The second reaction implies that the ozone destruction rate depends on the square of the CIO radical concentration. If we also consider that the formation of chemically active chlorine (CI and CIO) by reaction R13 involves a reaction between two chlorine-containing species - ClONO? and HC1 - we note that the rate of ozone decomposition could be proportional to between the second and fourth power of the stratospheric chlorine content. With this increasing by 4% per year, as it has been doing until the beginning of the 1990s, the ozone destruction rate could increase by between 8% and 17% per year. The current stratospheric chlorine abundance is about six times greater than that of the natural background that is provided by QI3CI, implying at least 36 times faster anthropogenic than natural ozone destruction by the CI and CIO radicals. In situ observations on a stratospheric research aircraft validated the above explanation for the origin of the ozone hole (Anderson et aL, 1989). Precisely in the polar areas, where the stratosphere gets very cold in winter and remains cold during early spring, measurements show high concentrations of CIO radicals and simultaneously rapid ozone destruction (Figure 1,4). It is also important to note here that because of the strong ozone loss, heating of the stratosphere in the ozone-poor air does not take place, leading to lower temperatures and thus enhancing ice or supercooled liquid particle formation, chlorine activation, and ozone depletion, producing a series of positive feedbacks.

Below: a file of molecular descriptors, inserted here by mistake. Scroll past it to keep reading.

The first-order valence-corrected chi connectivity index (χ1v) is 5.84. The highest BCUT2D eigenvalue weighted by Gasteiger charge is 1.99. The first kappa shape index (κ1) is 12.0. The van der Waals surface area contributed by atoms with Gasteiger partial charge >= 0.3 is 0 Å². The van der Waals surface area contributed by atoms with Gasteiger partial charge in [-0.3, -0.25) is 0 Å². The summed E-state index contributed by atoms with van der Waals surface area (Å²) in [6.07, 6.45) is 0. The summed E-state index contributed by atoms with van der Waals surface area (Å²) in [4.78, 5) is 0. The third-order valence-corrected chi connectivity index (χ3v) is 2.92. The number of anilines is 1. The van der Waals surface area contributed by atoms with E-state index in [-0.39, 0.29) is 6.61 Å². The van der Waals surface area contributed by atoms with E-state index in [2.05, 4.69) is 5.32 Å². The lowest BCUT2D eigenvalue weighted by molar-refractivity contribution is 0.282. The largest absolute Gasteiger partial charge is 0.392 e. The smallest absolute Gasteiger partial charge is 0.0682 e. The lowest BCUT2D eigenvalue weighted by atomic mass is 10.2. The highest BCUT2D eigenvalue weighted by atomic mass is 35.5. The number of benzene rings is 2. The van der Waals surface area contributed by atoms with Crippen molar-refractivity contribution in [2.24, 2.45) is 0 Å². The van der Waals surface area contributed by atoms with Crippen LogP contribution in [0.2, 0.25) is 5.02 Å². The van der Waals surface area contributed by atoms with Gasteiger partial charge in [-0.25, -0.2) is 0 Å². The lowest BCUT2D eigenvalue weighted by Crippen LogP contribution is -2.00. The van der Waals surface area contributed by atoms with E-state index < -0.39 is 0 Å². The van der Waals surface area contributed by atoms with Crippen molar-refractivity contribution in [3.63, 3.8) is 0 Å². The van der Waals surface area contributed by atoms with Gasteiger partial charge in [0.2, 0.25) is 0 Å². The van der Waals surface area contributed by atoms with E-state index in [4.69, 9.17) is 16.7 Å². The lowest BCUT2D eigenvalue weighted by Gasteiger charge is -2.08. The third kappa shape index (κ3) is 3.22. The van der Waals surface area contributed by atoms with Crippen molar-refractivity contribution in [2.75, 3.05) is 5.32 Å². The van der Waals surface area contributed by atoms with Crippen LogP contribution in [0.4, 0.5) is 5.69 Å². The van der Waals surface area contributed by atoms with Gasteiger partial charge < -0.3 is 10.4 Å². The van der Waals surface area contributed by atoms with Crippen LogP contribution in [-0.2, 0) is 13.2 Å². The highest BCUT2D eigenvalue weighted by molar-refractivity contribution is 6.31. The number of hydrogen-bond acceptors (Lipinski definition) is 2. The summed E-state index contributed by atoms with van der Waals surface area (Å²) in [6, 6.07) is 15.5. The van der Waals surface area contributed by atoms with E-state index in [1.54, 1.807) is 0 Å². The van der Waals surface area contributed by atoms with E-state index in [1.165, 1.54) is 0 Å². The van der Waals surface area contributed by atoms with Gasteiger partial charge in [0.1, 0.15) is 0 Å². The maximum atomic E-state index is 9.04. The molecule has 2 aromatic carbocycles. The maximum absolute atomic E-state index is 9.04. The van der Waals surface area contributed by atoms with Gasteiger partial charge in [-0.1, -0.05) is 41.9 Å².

In the meantime, it was found that also in the Northern Hemisphere during late winter and early spring, ozone is being increasingly destroyed, although to a lesser extent lhan over Antarctica because stratospheric temperatures are generally about 10 C higher than over Antarctica, thus causing less-efficient particle formation and chlorine activation. During the 1980s, ozone depiction was most evident between January and
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